At the University of Texas at Austin, we’re seeing a model for how college administrations should handle sexual assault cases: by supporting survivors from the very beginning.
Head football coach Charlie Strong may be the best inoculation against a culture of rape on campus that we’ve seen in 40 years of providing services to the survivors of sexual assault.
Three of Strong’s five core principles relate directly to abuse or the actions that lead to it: Respect women, don’t use guns and avoid drugs.
Strong deserves credit for naming these behaviors and following through with immediate suspensions of Kendall Sanders and Montrel Meander from the team (as well as several other players who couldn’t meet these expectations, which are, let’s be honest, not exactly a high bar to clear).
The suspensions send a powerful message across the multimillion-dollar Longhorn football universe: Respect for women is a prerequisite for playing football for the university.
This was followed by a public statement from UT-Austin President Bill Powers in which he backed up the coach and said the university “vigorously investigate[s] all allegations so we can take the appropriate action.”
The news this summer has been full of stories of colleges where a culture of suspicion, silence and intimidation was devastating for women who reported sexual assaults.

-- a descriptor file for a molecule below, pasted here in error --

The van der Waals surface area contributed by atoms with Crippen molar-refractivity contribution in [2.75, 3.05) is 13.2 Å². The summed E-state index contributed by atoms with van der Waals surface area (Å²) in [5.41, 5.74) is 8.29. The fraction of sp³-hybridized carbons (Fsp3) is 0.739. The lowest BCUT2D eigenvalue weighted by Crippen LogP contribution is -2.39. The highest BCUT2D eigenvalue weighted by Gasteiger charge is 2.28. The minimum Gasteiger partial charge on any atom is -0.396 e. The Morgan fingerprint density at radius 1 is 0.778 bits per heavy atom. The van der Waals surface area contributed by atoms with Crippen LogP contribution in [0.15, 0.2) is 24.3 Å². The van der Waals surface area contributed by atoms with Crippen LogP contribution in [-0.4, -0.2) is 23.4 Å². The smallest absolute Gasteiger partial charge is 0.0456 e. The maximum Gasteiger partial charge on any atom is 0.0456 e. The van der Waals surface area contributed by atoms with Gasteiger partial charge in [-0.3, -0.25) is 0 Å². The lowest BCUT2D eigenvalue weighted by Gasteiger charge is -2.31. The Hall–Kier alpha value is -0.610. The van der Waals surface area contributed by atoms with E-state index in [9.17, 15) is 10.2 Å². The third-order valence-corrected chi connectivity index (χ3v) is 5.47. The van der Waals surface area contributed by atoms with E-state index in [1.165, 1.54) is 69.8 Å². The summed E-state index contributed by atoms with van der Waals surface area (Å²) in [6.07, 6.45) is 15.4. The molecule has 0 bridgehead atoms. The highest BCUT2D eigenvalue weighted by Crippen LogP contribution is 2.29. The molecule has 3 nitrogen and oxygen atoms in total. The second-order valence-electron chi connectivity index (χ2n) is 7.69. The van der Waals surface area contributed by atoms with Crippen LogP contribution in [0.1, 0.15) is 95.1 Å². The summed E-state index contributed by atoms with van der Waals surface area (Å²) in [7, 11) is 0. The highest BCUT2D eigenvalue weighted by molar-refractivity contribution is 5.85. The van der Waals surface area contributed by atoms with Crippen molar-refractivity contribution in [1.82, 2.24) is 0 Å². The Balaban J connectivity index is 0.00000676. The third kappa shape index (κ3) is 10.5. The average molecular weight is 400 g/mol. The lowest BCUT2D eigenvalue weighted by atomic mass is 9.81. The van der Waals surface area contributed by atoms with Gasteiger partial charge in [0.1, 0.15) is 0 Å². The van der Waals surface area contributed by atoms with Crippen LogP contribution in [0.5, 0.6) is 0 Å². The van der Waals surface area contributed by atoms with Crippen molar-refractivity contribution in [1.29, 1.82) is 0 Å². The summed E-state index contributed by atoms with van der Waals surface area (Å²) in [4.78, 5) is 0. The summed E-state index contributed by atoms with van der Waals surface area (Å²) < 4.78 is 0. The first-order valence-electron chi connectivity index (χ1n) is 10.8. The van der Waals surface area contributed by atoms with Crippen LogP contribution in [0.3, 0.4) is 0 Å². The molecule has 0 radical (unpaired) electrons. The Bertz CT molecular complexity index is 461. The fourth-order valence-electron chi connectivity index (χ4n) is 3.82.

On too many campuses, victims don’t believe their allegations will be taken seriously, so they don’t report them at all.
Yet the repercussions of these strong statements from leadership are already being felt. The Houston Chronicle reported that the school has experienced “sharp growth” in allegations of sexual assault since the story broke.
That’s what happens when victims begin to trust in a system that treats their experiences as crimes rather than misunderstandings that are best swept under the rug.
According to Powers’ statement, every student on campus receives sexual assault prevention training.
The Austin American-Statesman reported that the first call to police in this case came from a bystander, who reported a “crying, barefoot and ‘disheveled’” woman in the dorm lobby.
That shows that some anonymous student took the time to recognize his or her responsibility to get help for a woman in distress.
An essential piece in creating a culture of accountability is to train bystanders to recognize their role in preventing assaults and supporting survivors.
Unfortunately, at schools in Texas and across the nation, the focus of a sexual assault investigation too often centers on what a victim was wearing, how much she had to drink, or whether she really did want to have sex and now just feels bad about it.
But with their recent words, and in working to ensure that students and staff are prepared to respond to sexual assault with sensitivity, respect and accountability — regardless of who the perpetrators are — Powers and Strong set an example for the rest of the country.
Let’s hope that what starts here changes the world.
Julia Spann is executive director of SafePlace in Austin. safeplace.org